Saturday, June 17, 2023

Dead Letter

I was an enthusiastic user of .40S&W in the 1990s.

My first "name brand" pistol, which I bought in 1993, was a stainless double-action-only Ruger P91, and I pretty quickly traded it in on a Glock 23, still a fairly new pistol back then.

I largely carried one variety or another of the Glock 23 for the next ten years. I eagerly bought into the "stopping power" hype and could quote the percentages of various loadings from the Marshall & Sanow books faster than your eyes could focus on the page to check my answers. I was pretty sure that a hot 155gr .40 caliber bullet was the next best thing to Mjolnir when it came to flattening bad guys.

Ah, youth.

As it turns out, the thing that .40 cal is best at is prematurely wearing out pistols that had originally been designed for 9mm. That and making Major in USPSA.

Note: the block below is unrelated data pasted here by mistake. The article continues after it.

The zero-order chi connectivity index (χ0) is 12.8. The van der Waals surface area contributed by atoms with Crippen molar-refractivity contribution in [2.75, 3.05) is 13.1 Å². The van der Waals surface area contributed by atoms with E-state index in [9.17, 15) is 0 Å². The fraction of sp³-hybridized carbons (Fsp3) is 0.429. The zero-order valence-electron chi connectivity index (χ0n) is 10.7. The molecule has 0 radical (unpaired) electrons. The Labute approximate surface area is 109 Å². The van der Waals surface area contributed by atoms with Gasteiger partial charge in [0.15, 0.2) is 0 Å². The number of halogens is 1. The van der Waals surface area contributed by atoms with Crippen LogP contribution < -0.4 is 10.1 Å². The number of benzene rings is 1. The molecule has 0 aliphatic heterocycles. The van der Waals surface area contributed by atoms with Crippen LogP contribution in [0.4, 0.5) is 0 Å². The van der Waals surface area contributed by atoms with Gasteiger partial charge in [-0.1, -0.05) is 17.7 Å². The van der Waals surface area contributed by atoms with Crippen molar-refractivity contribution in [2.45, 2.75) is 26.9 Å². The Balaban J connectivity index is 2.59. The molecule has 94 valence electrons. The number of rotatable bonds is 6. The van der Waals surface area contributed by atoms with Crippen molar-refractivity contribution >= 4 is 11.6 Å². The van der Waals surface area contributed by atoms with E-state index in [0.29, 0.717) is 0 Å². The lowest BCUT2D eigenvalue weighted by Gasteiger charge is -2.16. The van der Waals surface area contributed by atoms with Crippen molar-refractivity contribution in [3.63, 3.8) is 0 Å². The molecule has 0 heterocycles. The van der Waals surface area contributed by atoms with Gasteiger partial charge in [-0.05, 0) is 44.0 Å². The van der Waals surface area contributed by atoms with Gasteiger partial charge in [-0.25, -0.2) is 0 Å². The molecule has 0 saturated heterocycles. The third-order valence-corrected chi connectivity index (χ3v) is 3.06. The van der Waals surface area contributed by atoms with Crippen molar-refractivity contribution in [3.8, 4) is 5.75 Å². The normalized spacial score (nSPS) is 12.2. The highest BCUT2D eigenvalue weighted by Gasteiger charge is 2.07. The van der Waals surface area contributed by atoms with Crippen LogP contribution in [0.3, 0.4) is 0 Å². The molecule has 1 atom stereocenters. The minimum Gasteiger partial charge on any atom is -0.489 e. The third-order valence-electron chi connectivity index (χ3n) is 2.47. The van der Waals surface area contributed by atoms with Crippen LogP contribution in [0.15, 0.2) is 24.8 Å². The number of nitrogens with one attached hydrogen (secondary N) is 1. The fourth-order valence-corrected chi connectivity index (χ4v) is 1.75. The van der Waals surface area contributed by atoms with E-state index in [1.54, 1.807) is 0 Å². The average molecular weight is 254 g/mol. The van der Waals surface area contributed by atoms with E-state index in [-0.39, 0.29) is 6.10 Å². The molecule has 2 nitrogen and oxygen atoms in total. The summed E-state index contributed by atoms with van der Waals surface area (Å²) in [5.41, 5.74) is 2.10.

The revolution in tiny high capacity guns like the Reflex and the Hellcat is because manufacturers no longer feel constrained to make them compatible with .40 cal, which is rapidly becoming a cartridge used by nobody other than gamers and by people who enjoy being different for the sake of being different, like .38 Super has become. There's something poetic about that, since .38 Super was originally designed as a sort of ultimate law enforcement cartridge as well.

I carried 155gr Hydra-Shok because of its 93% OSS rating. Seriously.